New ambulance service to steer older patients from Limerick emergency department

At the launch of the Pathfinder service at UHL were physiotherapist Blaithin Lally; paramedic Linda O’Rourke; physiotherapist Nicola Donohue; paramedic Pat McCarthy and occupational therapist Niamh Ganley.

A NEW ambulance service designed to keep older people safely in their own homes rather than taking them to a hospital emergency department has been launched at University Hospital Limerick (UHL).

The Pathfinder service is being provided by National Ambulance Service (NAS) staff working with colleagues from HSE acute hospitals in Limerick, Tallaght and Waterford.

Welcoming the introduction of the new service, UL Hospitals Group chief executive Prof Colette Cowan said UHL would be offering it to suitable older people in its catchment area.

“The Pathfinder model demonstrates that pre-hospital services can help to safely keep older people in their own home rather than transporting them to the emergency department for assessment.

“Many older patients can be safely and appropriately managed in their own home rather than being transported to the emergency department when they dial 112/999 with low acuity complaints,” she added.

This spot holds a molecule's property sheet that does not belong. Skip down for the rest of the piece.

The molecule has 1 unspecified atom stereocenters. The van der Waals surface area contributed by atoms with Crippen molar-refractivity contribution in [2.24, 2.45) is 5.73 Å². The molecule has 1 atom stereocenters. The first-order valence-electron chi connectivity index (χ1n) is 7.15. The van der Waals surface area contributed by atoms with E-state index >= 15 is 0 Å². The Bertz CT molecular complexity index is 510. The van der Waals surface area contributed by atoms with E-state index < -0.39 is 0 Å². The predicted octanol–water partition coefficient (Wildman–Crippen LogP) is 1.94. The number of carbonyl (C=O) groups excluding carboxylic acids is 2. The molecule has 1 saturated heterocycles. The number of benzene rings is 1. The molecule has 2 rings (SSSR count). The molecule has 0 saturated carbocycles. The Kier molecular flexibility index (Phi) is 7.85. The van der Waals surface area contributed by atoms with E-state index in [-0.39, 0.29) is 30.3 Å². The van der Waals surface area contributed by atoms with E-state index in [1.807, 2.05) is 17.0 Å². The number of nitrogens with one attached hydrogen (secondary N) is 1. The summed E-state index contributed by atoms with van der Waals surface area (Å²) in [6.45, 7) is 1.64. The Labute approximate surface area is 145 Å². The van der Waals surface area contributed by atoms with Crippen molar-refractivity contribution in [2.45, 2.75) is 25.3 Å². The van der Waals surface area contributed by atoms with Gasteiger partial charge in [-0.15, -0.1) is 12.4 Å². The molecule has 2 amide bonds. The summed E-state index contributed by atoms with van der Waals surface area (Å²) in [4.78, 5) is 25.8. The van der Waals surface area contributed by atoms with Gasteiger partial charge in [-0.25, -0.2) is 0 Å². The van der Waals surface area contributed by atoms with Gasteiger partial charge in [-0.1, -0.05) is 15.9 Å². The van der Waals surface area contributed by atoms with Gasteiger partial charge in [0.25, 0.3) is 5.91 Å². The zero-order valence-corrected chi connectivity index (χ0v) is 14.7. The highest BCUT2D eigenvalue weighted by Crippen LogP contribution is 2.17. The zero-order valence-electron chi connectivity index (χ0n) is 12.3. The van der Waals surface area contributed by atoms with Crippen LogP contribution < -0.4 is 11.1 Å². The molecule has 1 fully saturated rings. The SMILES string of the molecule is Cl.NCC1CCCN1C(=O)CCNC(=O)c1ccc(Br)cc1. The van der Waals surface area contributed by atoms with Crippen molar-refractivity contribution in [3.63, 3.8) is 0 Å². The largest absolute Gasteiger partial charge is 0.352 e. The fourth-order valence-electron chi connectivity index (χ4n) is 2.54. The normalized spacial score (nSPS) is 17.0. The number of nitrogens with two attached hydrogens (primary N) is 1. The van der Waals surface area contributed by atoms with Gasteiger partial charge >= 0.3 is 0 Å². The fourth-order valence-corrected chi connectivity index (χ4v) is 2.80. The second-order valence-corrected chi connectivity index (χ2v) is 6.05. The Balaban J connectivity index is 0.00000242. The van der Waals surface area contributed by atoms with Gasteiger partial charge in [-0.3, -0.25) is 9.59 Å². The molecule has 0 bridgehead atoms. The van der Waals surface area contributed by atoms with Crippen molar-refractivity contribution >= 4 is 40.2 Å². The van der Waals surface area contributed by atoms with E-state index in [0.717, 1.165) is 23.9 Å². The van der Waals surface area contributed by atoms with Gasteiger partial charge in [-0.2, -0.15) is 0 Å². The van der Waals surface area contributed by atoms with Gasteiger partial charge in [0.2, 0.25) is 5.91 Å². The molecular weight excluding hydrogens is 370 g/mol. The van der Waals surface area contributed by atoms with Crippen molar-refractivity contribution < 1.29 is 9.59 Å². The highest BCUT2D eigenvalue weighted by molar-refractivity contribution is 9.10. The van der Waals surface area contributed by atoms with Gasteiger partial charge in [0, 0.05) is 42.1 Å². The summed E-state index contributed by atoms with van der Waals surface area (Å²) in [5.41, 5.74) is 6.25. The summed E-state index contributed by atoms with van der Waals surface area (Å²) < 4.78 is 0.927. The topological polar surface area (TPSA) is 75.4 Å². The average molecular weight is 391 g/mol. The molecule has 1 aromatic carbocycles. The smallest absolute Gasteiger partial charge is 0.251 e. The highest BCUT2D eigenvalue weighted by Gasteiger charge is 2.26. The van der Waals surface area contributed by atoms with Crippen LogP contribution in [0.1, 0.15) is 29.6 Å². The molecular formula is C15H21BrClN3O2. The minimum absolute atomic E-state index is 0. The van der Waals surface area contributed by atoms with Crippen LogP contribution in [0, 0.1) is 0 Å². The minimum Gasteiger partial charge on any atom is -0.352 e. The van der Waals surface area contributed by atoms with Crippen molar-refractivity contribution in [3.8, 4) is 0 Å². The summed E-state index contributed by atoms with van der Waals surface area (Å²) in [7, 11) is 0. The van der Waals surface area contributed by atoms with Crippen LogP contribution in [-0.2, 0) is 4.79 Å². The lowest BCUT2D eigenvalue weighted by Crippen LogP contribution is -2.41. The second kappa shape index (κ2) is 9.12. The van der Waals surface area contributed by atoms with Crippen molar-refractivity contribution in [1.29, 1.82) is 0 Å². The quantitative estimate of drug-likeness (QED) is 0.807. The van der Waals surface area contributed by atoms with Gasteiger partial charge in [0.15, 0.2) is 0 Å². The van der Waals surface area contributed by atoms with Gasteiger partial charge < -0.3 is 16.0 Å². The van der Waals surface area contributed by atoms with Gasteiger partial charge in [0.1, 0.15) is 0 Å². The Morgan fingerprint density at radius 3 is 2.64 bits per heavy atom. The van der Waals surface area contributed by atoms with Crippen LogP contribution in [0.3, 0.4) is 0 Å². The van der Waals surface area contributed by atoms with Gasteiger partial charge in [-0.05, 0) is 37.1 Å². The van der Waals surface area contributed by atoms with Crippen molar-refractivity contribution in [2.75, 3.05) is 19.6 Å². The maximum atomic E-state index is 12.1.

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The Pathfinder rapid response team respond to 999/112 calls for people aged 65 years and older in their homes where the patient is assessed by both an Advanced Paramedic and Occupational Therapist/Physiotherapist.

Where appropriate, the team supports the older person at home rather than bringing them to emergency department, by linking with a wide range of alternative hospital and community services.  It also operates a follow-up service which provides immediate home-based rehabilitation, equipment and case-management.

On average two thirds of Pathfinder patients have remained at home rather than being brought to the emergency department.

The service has been working as a collaborative service between NAS and Beaumont Hospital Occupational Therapy and Physiotherapy Departments for more than two years.

NAS Director Robert Morton said the expansion of the NAS Pathfinder Model is part of a plan to offer different groups of patients an alternative pathway other than presenting to a busy emergency department.

“Pathfinder is improving outcomes for older people by minimising unnecessary emergency department attendances and offering safe alternative care pathways for older people in their own homes rather than in hospital,” Mr Morton explained.

Pathfinder received initial funding from the Sláintecare Integration Fund to test the model in 2020 and has been operational since May 2020. The three new Pathfinder teams have been funded by the HSE.